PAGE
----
You can specify which file types to look at with the find command:

# find / -type p

# find / -type s

Ctrl-C interrupts find, if it goes on for too long.

9.1.2 File Attributes

Take a look at the attributes of a file, such as this shell script, sortusers:

$ ls -l sortusers

-rwxr-xr-x 1 meredydd  programmers   3783 Jan  7 13:29 sortusers

-rwxr-xr-x 1 meredydd programmers tells us a lot of things:

  • The - means that this is a regular file. This attribute is not changeable by the user. This is the bit that tells Linux what the file type is, so it does not need file extensions. File extensions are for humans and applications.

  • rwx are the file owner's permissions.

  • The first r-x is the group owner's permissions.

  • The second r-x applies to anyone with access to the file, or "the world."

  • 1 is the number of hard links to the file. All files have at least one, the link from the parent directory.

  • meredydd programmers names the file owner and the group owner of the file. "Owner" and "user" are the same; remember this when using chmod's symbolic notation u = user = owner.

Permissions and ownership are attributes that are configurable, with the chmod, chgrp, and chown commands; chmod changes the permissions, chown and chgrp change ownership.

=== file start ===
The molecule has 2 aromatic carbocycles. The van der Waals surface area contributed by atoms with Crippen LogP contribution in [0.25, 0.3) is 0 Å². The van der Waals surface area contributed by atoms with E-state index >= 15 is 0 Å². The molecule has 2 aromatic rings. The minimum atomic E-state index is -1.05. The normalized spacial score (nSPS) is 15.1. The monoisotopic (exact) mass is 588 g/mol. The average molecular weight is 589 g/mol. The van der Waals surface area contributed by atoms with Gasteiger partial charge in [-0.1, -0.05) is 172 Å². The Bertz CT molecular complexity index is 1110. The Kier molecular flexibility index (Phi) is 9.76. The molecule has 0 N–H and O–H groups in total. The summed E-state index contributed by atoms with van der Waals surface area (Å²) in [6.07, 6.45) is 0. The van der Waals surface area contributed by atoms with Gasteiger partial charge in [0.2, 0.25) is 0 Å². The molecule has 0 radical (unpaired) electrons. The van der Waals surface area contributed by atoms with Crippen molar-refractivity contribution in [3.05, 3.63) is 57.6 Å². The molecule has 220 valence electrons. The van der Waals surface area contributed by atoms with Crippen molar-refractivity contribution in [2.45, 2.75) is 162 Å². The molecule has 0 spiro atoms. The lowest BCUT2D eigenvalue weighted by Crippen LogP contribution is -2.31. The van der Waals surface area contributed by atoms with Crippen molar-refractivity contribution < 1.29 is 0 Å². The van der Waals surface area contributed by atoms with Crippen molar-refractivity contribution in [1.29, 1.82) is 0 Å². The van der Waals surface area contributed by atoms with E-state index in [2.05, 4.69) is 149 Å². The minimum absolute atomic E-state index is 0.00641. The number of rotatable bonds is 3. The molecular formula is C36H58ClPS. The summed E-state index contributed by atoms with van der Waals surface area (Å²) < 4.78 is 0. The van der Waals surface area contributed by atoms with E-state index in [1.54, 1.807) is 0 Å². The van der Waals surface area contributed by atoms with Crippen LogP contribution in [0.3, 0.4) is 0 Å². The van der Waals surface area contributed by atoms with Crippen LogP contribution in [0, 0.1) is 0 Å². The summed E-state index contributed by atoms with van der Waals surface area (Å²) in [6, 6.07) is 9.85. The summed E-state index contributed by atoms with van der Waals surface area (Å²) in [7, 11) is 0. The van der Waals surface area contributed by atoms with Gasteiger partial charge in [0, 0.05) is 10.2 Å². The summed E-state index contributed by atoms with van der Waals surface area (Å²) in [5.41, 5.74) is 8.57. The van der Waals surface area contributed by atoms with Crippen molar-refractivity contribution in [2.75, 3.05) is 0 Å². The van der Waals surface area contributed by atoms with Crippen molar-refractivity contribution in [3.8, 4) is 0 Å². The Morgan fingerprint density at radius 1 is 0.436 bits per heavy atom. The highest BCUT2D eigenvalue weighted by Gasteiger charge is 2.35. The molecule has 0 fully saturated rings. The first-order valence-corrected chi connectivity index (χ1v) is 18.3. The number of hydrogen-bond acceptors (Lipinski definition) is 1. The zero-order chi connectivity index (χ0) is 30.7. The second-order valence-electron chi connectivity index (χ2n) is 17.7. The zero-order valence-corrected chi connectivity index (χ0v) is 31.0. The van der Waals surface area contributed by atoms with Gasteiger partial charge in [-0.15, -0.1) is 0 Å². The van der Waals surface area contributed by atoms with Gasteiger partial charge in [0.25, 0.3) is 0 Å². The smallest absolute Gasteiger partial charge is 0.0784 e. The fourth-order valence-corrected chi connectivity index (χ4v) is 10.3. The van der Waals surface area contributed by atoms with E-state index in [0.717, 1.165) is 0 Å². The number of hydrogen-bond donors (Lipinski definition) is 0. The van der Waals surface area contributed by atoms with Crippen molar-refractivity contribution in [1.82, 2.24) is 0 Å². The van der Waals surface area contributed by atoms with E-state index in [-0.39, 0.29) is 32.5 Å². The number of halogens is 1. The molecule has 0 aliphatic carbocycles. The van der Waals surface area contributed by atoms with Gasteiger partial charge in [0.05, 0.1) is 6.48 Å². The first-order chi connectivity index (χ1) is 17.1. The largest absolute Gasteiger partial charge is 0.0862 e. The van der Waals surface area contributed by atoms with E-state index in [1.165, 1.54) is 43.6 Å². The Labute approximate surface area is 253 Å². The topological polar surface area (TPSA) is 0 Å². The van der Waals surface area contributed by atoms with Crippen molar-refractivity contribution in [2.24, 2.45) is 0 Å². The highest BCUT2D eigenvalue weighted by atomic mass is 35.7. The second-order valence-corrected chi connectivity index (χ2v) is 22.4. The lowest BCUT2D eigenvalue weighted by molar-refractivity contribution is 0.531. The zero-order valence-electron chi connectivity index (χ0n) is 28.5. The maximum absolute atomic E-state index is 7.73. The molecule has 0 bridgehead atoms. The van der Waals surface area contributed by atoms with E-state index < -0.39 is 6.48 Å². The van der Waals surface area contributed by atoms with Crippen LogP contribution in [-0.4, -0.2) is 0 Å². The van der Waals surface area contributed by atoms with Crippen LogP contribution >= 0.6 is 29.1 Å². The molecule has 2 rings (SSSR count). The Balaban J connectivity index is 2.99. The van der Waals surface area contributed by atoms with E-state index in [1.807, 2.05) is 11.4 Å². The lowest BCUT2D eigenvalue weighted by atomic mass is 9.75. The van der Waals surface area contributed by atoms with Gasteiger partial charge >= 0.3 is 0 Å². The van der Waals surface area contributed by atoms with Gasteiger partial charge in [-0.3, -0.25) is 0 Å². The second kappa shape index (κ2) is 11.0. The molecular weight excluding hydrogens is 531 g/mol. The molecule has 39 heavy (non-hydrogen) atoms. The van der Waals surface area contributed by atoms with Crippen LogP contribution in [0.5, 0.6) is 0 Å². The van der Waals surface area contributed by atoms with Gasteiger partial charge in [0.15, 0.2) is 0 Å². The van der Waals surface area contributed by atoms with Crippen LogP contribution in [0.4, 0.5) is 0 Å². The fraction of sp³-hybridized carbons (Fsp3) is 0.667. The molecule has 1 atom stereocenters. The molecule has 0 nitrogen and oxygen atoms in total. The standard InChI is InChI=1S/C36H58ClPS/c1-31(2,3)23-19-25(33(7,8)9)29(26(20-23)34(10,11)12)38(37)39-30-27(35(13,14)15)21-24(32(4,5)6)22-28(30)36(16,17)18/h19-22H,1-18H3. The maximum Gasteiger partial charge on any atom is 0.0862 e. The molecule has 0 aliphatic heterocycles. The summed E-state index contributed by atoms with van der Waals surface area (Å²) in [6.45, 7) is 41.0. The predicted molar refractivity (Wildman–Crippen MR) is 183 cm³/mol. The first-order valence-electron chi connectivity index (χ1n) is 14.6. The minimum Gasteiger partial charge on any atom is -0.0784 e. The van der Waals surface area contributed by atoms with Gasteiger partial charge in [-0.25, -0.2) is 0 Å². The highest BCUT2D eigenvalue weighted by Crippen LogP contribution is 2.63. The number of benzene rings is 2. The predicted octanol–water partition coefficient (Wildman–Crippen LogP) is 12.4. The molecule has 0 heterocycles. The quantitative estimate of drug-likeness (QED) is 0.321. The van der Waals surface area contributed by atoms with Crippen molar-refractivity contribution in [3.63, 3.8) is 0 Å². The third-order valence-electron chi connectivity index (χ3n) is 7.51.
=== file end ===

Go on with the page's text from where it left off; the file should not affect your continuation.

All those rwx things look weird, but they are actually mnemonics: rwx = read, write, execute. These permissions are applied in order to user, group, and other.

So, in the sortusers example, meredydd can read, write, and execute the file. Group members and others may only read and execute. Even though only meredydd may edit the file itself, nothing is stopping group and other users from copying it.

Since this is a shell script, both read and execute permissions must be set, because the interpreter needs to read the file. Binary files are read by the kernel directly, without an interpreter, so they don't need read permissions.

9.1.3 File Type Definitions

Let's take a closer look at what the file types in Linux really are:

Regular files

Plain ole text and data files, or binary executables.


Lists of files.

Character and block devices

Files that could be considered as meeting points between the kernel, and device drivers—for example, /dev/hda (IDE hard drive), /dev/ttyS1 (serial modem), and so forth. These allow the kernel to correctly route requests for the various hardware devices on your system.

Local domain sockets

Communications between local processes. They are visible as files but cannot be read from or written to, except by the processes directly involved.

Named pipes